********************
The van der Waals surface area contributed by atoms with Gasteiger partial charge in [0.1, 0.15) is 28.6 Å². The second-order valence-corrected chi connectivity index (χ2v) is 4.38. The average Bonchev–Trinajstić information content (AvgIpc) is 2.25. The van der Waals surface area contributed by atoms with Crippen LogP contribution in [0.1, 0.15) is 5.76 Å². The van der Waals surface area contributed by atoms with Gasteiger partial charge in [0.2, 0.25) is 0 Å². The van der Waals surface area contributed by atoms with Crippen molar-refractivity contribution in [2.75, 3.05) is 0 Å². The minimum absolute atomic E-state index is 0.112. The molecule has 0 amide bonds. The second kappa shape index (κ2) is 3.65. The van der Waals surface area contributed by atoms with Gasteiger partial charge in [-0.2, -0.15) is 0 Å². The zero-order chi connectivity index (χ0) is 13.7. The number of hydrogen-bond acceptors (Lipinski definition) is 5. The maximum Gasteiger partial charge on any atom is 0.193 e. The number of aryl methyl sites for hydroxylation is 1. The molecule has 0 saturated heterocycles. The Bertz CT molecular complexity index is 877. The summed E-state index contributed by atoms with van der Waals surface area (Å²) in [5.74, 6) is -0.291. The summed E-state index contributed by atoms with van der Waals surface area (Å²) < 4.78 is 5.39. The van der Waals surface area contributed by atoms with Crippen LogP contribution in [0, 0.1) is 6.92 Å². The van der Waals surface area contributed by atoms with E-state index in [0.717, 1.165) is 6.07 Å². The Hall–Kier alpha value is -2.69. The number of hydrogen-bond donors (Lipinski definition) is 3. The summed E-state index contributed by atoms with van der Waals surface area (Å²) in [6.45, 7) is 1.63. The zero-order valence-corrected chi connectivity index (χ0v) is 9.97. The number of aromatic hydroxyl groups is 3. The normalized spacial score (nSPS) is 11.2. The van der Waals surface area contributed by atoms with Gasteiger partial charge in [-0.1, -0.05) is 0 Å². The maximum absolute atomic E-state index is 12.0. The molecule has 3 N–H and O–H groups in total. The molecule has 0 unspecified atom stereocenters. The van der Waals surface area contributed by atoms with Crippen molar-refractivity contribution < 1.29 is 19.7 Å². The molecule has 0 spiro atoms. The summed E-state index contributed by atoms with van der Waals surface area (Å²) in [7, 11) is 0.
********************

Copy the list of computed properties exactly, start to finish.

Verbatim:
The van der Waals surface area contributed by atoms with Gasteiger partial charge in [0.1, 0.15) is 28.6 Å². The second-order valence-corrected chi connectivity index (χ2v) is 4.38. The average Bonchev–Trinajstić information content (AvgIpc) is 2.25. The van der Waals surface area contributed by atoms with Crippen LogP contribution in [0.1, 0.15) is 5.76 Å². The van der Waals surface area contributed by atoms with Gasteiger partial charge in [0.2, 0.25) is 0 Å². The van der Waals surface area contributed by atoms with Crippen molar-refractivity contribution in [2.75, 3.05) is 0 Å². The minimum absolute atomic E-state index is 0.112. The molecule has 0 amide bonds. The second kappa shape index (κ2) is 3.65. The van der Waals surface area contributed by atoms with Gasteiger partial charge in [-0.2, -0.15) is 0 Å². The zero-order chi connectivity index (χ0) is 13.7. The number of hydrogen-bond acceptors (Lipinski definition) is 5. The maximum Gasteiger partial charge on any atom is 0.193 e. The number of aryl methyl sites for hydroxylation is 1. The molecule has 0 saturated heterocycles. The Bertz CT molecular complexity index is 877. The summed E-state index contributed by atoms with van der Waals surface area (Å²) in [5.74, 6) is -0.291. The summed E-state index contributed by atoms with van der Waals surface area (Å²) < 4.78 is 5.39. The van der Waals surface area contributed by atoms with Crippen LogP contribution in [0, 0.1) is 6.92 Å². The van der Waals surface area contributed by atoms with E-state index in [0.717, 1.165) is 6.07 Å². The Hall–Kier alpha value is -2.69. The number of hydrogen-bond donors (Lipinski definition) is 3. The summed E-state index contributed by atoms with van der Waals surface area (Å²) in [6.45, 7) is 1.63. The zero-order valence-corrected chi connectivity index (χ0v) is 9.97. The number of aromatic hydroxyl groups is 3. The normalized spacial score (nSPS) is 11.2. The van der Waals surface area contributed by atoms with Gasteiger partial charge in [-0.1, -0.05) is 0 Å². The maximum absolute atomic E-state index is 12.0. The molecule has 3 N–H and O–H groups in total. The molecule has 0 unspecified atom stereocenters. The van der Waals surface area contributed by atoms with Crippen molar-refractivity contribution < 1.29 is 19.7 Å². The molecule has 0 spiro atoms. The summed E-state index contributed by atoms with van der Waals surface area (Å²) in [7, 11) is 0.